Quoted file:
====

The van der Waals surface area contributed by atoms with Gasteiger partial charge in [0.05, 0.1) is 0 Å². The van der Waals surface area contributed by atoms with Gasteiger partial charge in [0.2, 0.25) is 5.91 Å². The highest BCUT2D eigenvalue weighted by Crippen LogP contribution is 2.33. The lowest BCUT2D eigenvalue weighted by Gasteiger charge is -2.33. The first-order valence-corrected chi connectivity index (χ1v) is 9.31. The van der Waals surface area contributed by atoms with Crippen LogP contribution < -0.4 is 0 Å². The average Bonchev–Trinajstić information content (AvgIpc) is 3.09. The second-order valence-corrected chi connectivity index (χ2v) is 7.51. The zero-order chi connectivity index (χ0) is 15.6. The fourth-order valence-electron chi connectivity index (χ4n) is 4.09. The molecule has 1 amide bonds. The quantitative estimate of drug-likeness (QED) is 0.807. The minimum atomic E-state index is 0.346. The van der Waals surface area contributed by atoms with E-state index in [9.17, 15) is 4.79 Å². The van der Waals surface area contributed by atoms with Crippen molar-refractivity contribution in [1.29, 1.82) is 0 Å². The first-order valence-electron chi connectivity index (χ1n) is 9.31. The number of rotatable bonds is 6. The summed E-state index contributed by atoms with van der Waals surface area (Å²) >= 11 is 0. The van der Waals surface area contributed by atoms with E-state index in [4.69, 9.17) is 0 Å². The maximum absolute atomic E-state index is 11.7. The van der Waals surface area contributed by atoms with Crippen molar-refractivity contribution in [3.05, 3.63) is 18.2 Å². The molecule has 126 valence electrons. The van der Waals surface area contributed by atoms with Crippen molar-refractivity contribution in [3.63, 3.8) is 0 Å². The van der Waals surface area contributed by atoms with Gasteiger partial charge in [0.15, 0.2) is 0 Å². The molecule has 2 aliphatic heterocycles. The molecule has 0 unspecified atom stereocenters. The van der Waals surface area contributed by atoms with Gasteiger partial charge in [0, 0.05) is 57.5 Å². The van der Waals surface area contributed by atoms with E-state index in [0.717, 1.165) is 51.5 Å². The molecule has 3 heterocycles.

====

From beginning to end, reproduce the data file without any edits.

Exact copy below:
The van der Waals surface area contributed by atoms with Gasteiger partial charge in [0.05, 0.1) is 0 Å². The van der Waals surface area contributed by atoms with Gasteiger partial charge in [0.2, 0.25) is 5.91 Å². The highest BCUT2D eigenvalue weighted by Crippen LogP contribution is 2.33. The lowest BCUT2D eigenvalue weighted by Gasteiger charge is -2.33. The first-order valence-corrected chi connectivity index (χ1v) is 9.31. The van der Waals surface area contributed by atoms with Crippen LogP contribution < -0.4 is 0 Å². The average Bonchev–Trinajstić information content (AvgIpc) is 3.09. The second-order valence-corrected chi connectivity index (χ2v) is 7.51. The zero-order chi connectivity index (χ0) is 15.6. The fourth-order valence-electron chi connectivity index (χ4n) is 4.09. The molecule has 1 amide bonds. The quantitative estimate of drug-likeness (QED) is 0.807. The minimum atomic E-state index is 0.346. The van der Waals surface area contributed by atoms with E-state index in [9.17, 15) is 4.79 Å². The van der Waals surface area contributed by atoms with Crippen molar-refractivity contribution in [1.29, 1.82) is 0 Å². The first-order valence-electron chi connectivity index (χ1n) is 9.31. The number of rotatable bonds is 6. The summed E-state index contributed by atoms with van der Waals surface area (Å²) >= 11 is 0. The van der Waals surface area contributed by atoms with E-state index in [4.69, 9.17) is 0 Å². The maximum absolute atomic E-state index is 11.7. The van der Waals surface area contributed by atoms with Crippen molar-refractivity contribution in [3.05, 3.63) is 18.2 Å². The molecule has 126 valence electrons. The van der Waals surface area contributed by atoms with Crippen molar-refractivity contribution in [3.63, 3.8) is 0 Å². The van der Waals surface area contributed by atoms with Gasteiger partial charge in [0.15, 0.2) is 0 Å². The molecule has 2 aliphatic heterocycles. The molecule has 0 unspecified atom stereocenters. The van der Waals surface area contributed by atoms with Gasteiger partial charge in [0, 0.05) is 57.5 Å². The van der Waals surface area contributed by atoms with E-state index in [0.717, 1.165) is 51.5 Å². The molecule has 3 heterocycles.